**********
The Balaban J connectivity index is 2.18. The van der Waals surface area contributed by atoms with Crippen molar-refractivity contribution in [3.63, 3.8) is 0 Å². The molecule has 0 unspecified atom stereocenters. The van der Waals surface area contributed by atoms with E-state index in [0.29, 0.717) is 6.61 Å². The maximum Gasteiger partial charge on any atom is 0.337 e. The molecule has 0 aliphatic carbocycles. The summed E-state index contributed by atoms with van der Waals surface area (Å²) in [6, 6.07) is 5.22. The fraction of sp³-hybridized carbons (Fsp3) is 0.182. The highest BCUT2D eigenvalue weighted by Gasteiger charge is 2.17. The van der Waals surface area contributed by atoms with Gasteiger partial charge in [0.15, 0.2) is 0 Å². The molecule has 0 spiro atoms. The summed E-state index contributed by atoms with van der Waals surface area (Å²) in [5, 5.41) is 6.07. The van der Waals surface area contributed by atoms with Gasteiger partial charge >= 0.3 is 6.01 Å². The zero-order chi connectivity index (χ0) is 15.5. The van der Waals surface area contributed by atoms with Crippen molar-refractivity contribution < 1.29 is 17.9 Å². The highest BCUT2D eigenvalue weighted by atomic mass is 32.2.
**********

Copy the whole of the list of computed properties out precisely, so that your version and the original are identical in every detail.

The Balaban J connectivity index is 2.18. The van der Waals surface area contributed by atoms with Crippen molar-refractivity contribution in [3.63, 3.8) is 0 Å². The molecule has 0 unspecified atom stereocenters. The van der Waals surface area contributed by atoms with E-state index in [0.29, 0.717) is 6.61 Å². The maximum Gasteiger partial charge on any atom is 0.337 e. The molecule has 0 aliphatic carbocycles. The summed E-state index contributed by atoms with van der Waals surface area (Å²) in [6, 6.07) is 5.22. The fraction of sp³-hybridized carbons (Fsp3) is 0.182. The highest BCUT2D eigenvalue weighted by Gasteiger charge is 2.17. The van der Waals surface area contributed by atoms with Gasteiger partial charge in [0.15, 0.2) is 0 Å². The molecule has 0 spiro atoms. The summed E-state index contributed by atoms with van der Waals surface area (Å²) in [5, 5.41) is 6.07. The van der Waals surface area contributed by atoms with Gasteiger partial charge >= 0.3 is 6.01 Å². The zero-order chi connectivity index (χ0) is 15.5. The van der Waals surface area contributed by atoms with Crippen molar-refractivity contribution < 1.29 is 17.9 Å². The highest BCUT2D eigenvalue weighted by atomic mass is 32.2.